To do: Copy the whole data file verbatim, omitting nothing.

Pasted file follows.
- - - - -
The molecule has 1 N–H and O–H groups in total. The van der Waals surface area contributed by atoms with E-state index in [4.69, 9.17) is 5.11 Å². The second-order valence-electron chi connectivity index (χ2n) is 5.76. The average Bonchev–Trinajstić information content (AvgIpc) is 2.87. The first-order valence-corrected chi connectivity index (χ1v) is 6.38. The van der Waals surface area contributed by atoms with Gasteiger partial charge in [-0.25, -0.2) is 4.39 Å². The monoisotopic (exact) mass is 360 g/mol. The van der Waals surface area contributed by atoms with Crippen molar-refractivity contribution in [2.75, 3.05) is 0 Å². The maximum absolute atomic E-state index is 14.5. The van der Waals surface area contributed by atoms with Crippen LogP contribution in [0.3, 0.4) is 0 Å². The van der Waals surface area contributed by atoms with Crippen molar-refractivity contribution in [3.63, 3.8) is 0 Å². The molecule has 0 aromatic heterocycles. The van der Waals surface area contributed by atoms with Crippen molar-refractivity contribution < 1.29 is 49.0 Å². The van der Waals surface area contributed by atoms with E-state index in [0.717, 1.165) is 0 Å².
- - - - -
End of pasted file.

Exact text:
The molecule has 1 N–H and O–H groups in total. The van der Waals surface area contributed by atoms with E-state index in [4.69, 9.17) is 5.11 Å². The second-order valence-electron chi connectivity index (χ2n) is 5.76. The average Bonchev–Trinajstić information content (AvgIpc) is 2.87. The first-order valence-corrected chi connectivity index (χ1v) is 6.38. The van der Waals surface area contributed by atoms with Gasteiger partial charge in [-0.25, -0.2) is 4.39 Å². The monoisotopic (exact) mass is 360 g/mol. The van der Waals surface area contributed by atoms with Crippen molar-refractivity contribution in [2.75, 3.05) is 0 Å². The maximum absolute atomic E-state index is 14.5. The van der Waals surface area contributed by atoms with Crippen LogP contribution in [0.3, 0.4) is 0 Å². The van der Waals surface area contributed by atoms with Crippen molar-refractivity contribution in [3.63, 3.8) is 0 Å². The molecule has 0 aromatic heterocycles. The van der Waals surface area contributed by atoms with Crippen molar-refractivity contribution < 1.29 is 49.0 Å². The van der Waals surface area contributed by atoms with E-state index in [0.717, 1.165) is 0 Å².